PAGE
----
From the President
May 1, 2011Our April 7th and 8th Legislative Days of Action were a success! 18 member and allied organizations from around the state participated in our two-day event. The first day focused on meetings with state legislators at the Capitol. There we met with key legislators from the Senate and Assembly. We explained probation’s role within the criminal justice system, and how realignment without the appropriate funding would impact us. Several counties have already been negatively impacted by local budget woes, and having more responsibilities dumped upon them with dwindling resources will only exacerbate current problems. The key here, as it always has been, is funding. More specifically, receiving appropriate levels of funding for offender supervision. And, funding that is not supplanted by the local Board of Supervisors for other needs. Our second day of meetings were conducted at the local level, with member and allied organizations meeting with their state legislators in district offices. More of these meetings have occurred on an individual basis since the April meetings, and organizations are encouraged to continue meeting with their legislators; especially as we get down to the wire in the budget hearing process. According to some of our members, the April meetings have already had a direct positive impact in their respective departments.
Since legislators are termed out in just two terms, we are seeing new legislators come into office every few years; which makes our task even more important since there is turnover on a regular basis. It is of continual importance for all of us to educate and influence those in positions of political power. The better educated they are about who we are and our role within the justice system, the better off we’ll be when decisions are being made about the budget and our future.
At our May SCOPO meeting, held on May 20th in Orange County, we again had an opportunity to have our concerns heard. There, we had interactive discussions with Assemblymember Jose Solorio (D-69), Assemblymember Ricardo Lara (D-50), and Assemblymember Bonnie Lowenthal (D-54). Even though they grasped probation’s role, it was beneficial for us to be able to explain some of our concerns moving forward with regards to realignment and the state budget. Lack of uniformity was one issue brought forward by a member, including the issue of arming officers throughout the state. Caseload size and budgetary constraints were also discussed. In the end, I believe the legislators understood where we were coming from, and they were committed to having our concerns heard at the Capitol.
Another issue mentioned at that same meeting, and in other meetings we’ve been in this year, was the impact of the then pending U.S. Supreme Court ruling regarding overcrowding in the state’s prisons. Even though some at the state level have been preparing for this decision for some time, a workable solution is still elusive. The state will not find a receptive public accepting the release of tens of thousands of inmates all at once, nor will the state likely be able to address the overcrowding issue fast enough to appease the Prison Law Office. The recently rendered decision and its consequences will have a tremendous impact on the justice system and the residents of the State of California for years to come. Even with the best paid plans, and those have yet to materialize, there are going to be hurdles implementing a successful release and transition plan of action. In the short term, if there’s anything good that’s come out of this decision, it is that this may have lit a fire under those who were sitting on the fence of getting a budget deal done anytime soon. Those legislators now know that a deal must get done. Not only because a budget needs to get passed, but the state now has a specific responsibility to abide by the U.S. Supreme Court’s ruling and address the situation. Realignment is going to happen in some shape or form, albeit without a clear plan for success.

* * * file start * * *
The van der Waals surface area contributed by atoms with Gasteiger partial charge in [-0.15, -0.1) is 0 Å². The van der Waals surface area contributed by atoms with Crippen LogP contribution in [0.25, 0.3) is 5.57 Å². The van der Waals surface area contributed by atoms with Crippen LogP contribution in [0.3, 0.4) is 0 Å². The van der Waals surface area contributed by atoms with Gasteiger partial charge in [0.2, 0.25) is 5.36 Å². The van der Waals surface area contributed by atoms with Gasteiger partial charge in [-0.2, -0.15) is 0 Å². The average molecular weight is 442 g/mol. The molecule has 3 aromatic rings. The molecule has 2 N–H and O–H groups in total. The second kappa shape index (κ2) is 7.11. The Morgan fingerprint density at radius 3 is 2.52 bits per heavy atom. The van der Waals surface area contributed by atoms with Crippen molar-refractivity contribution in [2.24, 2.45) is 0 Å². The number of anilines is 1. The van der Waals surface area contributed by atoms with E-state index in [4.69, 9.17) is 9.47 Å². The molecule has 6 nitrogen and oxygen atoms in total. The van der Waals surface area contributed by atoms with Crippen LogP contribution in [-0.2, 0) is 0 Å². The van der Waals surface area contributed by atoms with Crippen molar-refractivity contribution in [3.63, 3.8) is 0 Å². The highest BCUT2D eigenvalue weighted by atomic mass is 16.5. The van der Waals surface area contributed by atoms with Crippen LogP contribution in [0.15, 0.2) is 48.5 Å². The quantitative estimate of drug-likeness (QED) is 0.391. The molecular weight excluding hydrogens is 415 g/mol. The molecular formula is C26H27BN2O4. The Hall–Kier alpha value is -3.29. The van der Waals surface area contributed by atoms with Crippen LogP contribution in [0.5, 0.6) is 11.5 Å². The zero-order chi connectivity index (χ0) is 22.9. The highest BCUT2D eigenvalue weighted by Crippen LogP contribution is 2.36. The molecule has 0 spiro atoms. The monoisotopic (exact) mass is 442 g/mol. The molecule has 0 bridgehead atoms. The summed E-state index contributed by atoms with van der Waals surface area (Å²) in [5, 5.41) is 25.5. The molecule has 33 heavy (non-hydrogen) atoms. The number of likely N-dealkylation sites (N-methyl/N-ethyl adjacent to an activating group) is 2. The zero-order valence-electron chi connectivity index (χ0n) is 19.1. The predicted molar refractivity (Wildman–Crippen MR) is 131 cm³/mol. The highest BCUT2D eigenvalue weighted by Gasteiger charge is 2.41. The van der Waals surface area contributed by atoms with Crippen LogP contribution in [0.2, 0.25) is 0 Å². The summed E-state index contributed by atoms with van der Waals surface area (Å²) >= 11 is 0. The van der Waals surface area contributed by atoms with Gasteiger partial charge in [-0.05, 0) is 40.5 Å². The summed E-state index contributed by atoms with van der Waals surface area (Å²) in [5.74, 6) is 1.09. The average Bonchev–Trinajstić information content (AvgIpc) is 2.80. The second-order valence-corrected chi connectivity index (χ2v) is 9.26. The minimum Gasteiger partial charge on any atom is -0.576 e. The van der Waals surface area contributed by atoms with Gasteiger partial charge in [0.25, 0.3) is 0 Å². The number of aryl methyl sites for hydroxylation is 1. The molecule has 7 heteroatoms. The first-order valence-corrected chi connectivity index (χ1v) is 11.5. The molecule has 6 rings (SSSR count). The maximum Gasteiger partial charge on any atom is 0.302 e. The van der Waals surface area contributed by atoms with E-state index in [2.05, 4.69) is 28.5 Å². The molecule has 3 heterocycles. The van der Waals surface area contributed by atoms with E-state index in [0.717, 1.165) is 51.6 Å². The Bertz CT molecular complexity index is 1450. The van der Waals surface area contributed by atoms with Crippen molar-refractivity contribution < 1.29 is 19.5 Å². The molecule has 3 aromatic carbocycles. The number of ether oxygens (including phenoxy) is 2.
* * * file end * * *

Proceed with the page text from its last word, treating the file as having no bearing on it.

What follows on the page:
What can you do? Become part of the solution. Get involved with organizations like SCOPO, become informed about the issues, then plan to meet and educate your local state legislator about what you do and why it is important to adequately allocate funding to probation. In response to the Governor’s proposed budget and realignment, we need to be at the forefront of the battle to preserve and expand funding to probation, and be in the room when probation and related labor issues are being discussed. One person and one organization can’t do this alone, especially considering what’s at stake. Consider this a call for probation to rise to the challenge, and take the lead in California’s future. Your future.
Let’s get to work!
Stay alert, stay safe, and stand committed.
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